Galapagos is an archipelago located 1,000 kilometers off the Ecuadorian coast; comprised of seven main islands (Isabela, Santa Cruz, Fernandina, Santiago, San Cristobal, Floreana, and Marchena), 14 smaller islands (Spanish, Pinta, Baltra, Santa Fe, Pinzon, Genovesa, Rabida, Seymour Sur, Wolf, Turtuga, Bartholomew, Darwin, Daphne Major and Plaza Sur), 64 islands and 136 rocks.
These land masses in the sea are the result of volcanic eruptions.
Galapagos is known as a volcanic ‘hot spot’.
One aspect that makes them unique flora and fauna of the archipelago is the existence of species not found anywhere else in the world and whose ancestors arrived from the continent millions of years ago.
Galapagos is known for its numerous endemic species and the studies done by Charles Darwin that led him to establish his theory of evolution.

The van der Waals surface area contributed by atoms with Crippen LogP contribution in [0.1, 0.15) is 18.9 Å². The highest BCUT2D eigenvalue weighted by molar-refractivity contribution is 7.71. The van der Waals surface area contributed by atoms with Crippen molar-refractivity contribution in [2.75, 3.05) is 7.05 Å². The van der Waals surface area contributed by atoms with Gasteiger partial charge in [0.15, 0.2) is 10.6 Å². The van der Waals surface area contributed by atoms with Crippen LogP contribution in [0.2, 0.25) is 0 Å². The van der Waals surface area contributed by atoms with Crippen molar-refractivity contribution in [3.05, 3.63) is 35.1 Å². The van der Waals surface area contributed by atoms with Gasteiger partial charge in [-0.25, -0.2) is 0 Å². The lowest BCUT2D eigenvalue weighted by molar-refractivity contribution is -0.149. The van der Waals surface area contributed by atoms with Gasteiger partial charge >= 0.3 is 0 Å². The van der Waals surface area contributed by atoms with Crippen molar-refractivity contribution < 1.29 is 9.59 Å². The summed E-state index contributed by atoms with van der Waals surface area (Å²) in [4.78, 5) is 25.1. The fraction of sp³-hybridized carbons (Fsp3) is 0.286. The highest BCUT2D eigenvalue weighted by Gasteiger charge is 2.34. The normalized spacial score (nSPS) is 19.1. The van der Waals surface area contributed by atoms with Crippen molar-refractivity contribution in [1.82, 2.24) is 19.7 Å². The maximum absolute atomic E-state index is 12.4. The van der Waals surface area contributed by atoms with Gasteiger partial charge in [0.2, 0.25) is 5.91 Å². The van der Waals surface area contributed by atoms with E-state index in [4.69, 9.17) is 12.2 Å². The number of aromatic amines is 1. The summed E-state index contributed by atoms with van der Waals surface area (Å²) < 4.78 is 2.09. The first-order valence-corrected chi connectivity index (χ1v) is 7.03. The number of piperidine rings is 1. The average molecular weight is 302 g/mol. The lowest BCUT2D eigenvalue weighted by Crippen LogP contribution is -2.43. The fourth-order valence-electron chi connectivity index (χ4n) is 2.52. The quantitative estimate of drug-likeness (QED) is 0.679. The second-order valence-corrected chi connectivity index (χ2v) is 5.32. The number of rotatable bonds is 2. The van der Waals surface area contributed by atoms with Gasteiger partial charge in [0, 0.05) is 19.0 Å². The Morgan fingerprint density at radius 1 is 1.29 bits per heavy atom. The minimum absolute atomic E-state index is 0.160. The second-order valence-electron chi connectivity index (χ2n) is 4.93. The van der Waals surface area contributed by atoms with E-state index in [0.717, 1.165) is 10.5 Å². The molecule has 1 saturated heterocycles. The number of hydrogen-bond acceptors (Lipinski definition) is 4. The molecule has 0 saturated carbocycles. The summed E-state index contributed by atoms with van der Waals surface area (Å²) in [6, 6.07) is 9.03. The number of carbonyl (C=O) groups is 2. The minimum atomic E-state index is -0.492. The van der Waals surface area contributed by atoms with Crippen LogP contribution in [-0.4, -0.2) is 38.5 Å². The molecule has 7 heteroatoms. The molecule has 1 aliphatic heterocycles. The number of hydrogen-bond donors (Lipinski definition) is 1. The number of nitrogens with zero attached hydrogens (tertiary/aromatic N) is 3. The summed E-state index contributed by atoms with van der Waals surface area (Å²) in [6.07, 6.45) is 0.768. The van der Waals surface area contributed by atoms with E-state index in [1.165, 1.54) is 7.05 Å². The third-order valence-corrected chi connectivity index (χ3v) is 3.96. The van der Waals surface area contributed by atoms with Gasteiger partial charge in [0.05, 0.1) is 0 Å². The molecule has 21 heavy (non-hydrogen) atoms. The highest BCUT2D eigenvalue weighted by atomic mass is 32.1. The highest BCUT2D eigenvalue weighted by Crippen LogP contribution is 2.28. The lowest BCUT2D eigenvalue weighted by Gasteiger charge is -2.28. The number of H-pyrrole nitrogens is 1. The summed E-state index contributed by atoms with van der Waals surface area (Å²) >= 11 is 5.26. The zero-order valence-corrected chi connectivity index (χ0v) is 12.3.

This extraordinary natural laboratory was declared World Heritage by the UNESCO.
WHEN TO GO TO THE GALAPAGOS ISLANDS
- There is no “wrong” time to visit Galapagos: different times of the year have different things to see and do.
- The warm and wet season lasts from January to June, this season is characterized by daily rains and cloudier skies,warmer temperatures on land and in the sea and it is a perfect time for snorkeling or diving.
- The cold and dry season lasts from July to December and brings cooler water temperatures, so remember to bring your wetsuit. This time you can see daily blue skies, almost no wind, a perfect time for landscaping, air and sea temperature difference creates a layer of mist in the Archipelago sky.